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  2. Discovered is wrong word. Most Hararies were traveling to Harala village to pay tribute to their ancestors for the last 900 years. As a child I used to go to this village with my parents every year and used to preform Sufi rituals (religious ceremony) to pay respect to ancestors. Therefor, discovering what was known for local people is like telling about the discovery of America by Coulombs to American Indians.

    Sami
    June 19, 2017 at 12:14 pm
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  3. This is amazing discovery. There are quite a few mysterious stories told embedded in the folklore of the area including in some of the very gerersaa of my own Itu clan. There is a lot of history buried in that part of the country. You scratch the surface you will be rest assured that there is something historic underneath. The more sites like this one uncovered the more historic links that should be taken as something binding us together but not sending us asunder. I know how some of you Wahhabi boot lickers spin this. But no dice for that! That is my, yours and every one of us history. That was locally concocted and established legacy and not a Saudi created system. Period! Just like any one of our past proud history, many glorious empires like this rose and disappeared after a few centuries. From what I read since I turned a history buff about 15 or so years ago, I have realized that there were strong dynasties and systems that survived side by side trading and bartering peacefully. There were also wars among them provoked by outside forces. Am I wrong about that? It is excruciatingly clear that those rival neighbors prospered during peaceful coexistence and perished during and after destructive wars. Am I wrong about that also? When these systems fell they took their social fabrics with them. People that originated from the same ethnic group got separated and due to lack of written history and extremely low literacy rate clan of the same tribe went to live in total separation from each other. I will give you a perfect example. My grandfather and his brother had fought the invading army headed by Aba Shaitan in the 1870-80’s. Majority of his army consisted of the cavalry force from those Oromo clans in the Shewa region, Abichu in all. According to my father and uncle Aba Shaitan himself was fluent in Oromifaa. There is also a legend told in my own Itu folklore how other Barentu and Mecha clans went their separate ways from my own Itu clan in the 16th or 17th century after a massive ‘conference’ at a certain location alongside the Awash valley . It was told that tears were flowing alongside the Awash River amid goodbyes in all. Tears flowed just like the river itself is what one ancient gerersa tells us. Centuries later, they ended up fighting each other. That is why I detest violence like a nagging sickness. But in all, our history is such unique and ever glorious. That is why I urge our own historians to dig and dig until you drop. Besides rich untapped natural resources there is a lot of history buried just below the deep layer of the top soil, Dig, dig and dig!!! I am done!!!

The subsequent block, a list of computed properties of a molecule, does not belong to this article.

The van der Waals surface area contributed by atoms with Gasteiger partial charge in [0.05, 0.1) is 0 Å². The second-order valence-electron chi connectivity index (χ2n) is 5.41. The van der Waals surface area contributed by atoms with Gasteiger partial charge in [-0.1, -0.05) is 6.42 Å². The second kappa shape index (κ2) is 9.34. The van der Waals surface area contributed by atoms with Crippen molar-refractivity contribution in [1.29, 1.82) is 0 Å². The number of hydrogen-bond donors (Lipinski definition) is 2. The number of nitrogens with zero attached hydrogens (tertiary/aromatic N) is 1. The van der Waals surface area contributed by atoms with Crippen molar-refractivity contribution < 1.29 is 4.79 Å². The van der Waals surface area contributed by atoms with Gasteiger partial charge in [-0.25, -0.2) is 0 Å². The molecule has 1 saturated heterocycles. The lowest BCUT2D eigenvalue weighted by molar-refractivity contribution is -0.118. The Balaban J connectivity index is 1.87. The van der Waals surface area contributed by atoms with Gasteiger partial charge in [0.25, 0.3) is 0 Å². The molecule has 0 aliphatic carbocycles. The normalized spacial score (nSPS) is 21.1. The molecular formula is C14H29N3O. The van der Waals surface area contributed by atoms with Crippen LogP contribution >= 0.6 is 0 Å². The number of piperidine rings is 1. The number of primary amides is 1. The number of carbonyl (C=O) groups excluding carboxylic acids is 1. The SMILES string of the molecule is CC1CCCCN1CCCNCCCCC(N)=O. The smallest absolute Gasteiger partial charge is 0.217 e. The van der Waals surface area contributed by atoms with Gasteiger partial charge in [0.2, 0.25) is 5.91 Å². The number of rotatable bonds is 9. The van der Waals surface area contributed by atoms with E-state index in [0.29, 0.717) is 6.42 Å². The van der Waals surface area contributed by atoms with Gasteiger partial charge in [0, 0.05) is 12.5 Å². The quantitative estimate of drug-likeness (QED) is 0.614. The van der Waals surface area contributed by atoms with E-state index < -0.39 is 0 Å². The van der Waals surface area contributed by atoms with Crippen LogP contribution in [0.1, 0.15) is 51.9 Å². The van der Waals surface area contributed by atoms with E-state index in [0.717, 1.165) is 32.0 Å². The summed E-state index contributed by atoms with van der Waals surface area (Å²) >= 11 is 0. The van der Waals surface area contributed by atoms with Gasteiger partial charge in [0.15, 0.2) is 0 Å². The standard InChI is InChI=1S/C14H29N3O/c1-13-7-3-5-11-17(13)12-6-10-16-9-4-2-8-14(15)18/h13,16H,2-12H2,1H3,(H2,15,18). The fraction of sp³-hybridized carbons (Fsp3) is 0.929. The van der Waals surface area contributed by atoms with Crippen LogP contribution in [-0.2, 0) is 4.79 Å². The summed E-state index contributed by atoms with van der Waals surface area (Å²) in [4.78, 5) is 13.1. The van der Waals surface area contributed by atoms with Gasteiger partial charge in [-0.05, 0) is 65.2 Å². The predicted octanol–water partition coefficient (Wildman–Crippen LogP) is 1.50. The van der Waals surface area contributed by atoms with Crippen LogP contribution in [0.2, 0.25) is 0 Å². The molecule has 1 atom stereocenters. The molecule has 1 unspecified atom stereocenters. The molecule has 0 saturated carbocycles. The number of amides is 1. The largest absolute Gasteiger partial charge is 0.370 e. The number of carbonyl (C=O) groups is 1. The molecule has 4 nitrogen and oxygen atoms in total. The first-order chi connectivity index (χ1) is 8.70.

Ittu Aba Farda
    June 19, 2017 at 7:55 pm